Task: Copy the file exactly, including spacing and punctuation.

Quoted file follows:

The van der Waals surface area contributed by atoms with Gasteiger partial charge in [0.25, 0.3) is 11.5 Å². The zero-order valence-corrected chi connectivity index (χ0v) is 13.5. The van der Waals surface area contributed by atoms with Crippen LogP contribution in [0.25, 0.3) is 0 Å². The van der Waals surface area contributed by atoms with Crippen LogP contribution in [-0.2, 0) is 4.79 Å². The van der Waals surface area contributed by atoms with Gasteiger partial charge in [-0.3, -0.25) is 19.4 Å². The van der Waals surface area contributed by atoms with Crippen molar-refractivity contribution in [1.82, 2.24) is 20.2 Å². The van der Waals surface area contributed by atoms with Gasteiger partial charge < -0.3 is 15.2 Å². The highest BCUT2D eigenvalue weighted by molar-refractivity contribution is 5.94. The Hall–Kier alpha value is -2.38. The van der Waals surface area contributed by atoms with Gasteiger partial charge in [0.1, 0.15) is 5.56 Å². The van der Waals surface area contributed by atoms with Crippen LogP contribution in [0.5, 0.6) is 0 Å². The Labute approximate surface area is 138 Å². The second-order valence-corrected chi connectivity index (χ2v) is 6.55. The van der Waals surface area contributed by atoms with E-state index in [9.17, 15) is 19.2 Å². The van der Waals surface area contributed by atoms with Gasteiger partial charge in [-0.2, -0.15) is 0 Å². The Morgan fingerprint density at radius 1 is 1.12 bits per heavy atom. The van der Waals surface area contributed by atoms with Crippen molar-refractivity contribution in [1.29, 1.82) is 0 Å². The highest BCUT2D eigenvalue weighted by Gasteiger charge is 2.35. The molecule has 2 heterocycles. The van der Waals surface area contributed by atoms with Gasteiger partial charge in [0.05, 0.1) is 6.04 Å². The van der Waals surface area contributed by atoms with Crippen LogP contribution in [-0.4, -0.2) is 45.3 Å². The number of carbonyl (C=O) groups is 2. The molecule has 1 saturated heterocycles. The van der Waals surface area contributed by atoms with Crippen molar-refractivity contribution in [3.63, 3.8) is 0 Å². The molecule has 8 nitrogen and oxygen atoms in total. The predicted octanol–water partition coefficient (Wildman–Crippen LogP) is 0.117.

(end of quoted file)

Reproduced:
The van der Waals surface area contributed by atoms with Gasteiger partial charge in [0.25, 0.3) is 11.5 Å². The zero-order valence-corrected chi connectivity index (χ0v) is 13.5. The van der Waals surface area contributed by atoms with Crippen LogP contribution in [0.25, 0.3) is 0 Å². The van der Waals surface area contributed by atoms with Crippen LogP contribution in [-0.2, 0) is 4.79 Å². The van der Waals surface area contributed by atoms with Gasteiger partial charge in [-0.3, -0.25) is 19.4 Å². The van der Waals surface area contributed by atoms with Crippen molar-refractivity contribution in [1.82, 2.24) is 20.2 Å². The van der Waals surface area contributed by atoms with Gasteiger partial charge < -0.3 is 15.2 Å². The highest BCUT2D eigenvalue weighted by molar-refractivity contribution is 5.94. The Hall–Kier alpha value is -2.38. The van der Waals surface area contributed by atoms with Gasteiger partial charge in [0.1, 0.15) is 5.56 Å². The van der Waals surface area contributed by atoms with Crippen LogP contribution in [0.5, 0.6) is 0 Å². The Labute approximate surface area is 138 Å². The second-order valence-corrected chi connectivity index (χ2v) is 6.55. The van der Waals surface area contributed by atoms with E-state index in [9.17, 15) is 19.2 Å². The van der Waals surface area contributed by atoms with Gasteiger partial charge in [-0.2, -0.15) is 0 Å². The Morgan fingerprint density at radius 1 is 1.12 bits per heavy atom. The van der Waals surface area contributed by atoms with Crippen molar-refractivity contribution in [1.29, 1.82) is 0 Å². The highest BCUT2D eigenvalue weighted by Gasteiger charge is 2.35. The molecule has 2 heterocycles. The van der Waals surface area contributed by atoms with Gasteiger partial charge in [0.05, 0.1) is 6.04 Å². The van der Waals surface area contributed by atoms with Crippen LogP contribution in [-0.4, -0.2) is 45.3 Å². The number of carbonyl (C=O) groups is 2. The molecule has 1 saturated heterocycles. The van der Waals surface area contributed by atoms with Crippen molar-refractivity contribution in [3.63, 3.8) is 0 Å². The molecule has 8 nitrogen and oxygen atoms in total. The predicted octanol–water partition coefficient (Wildman–Crippen LogP) is 0.117.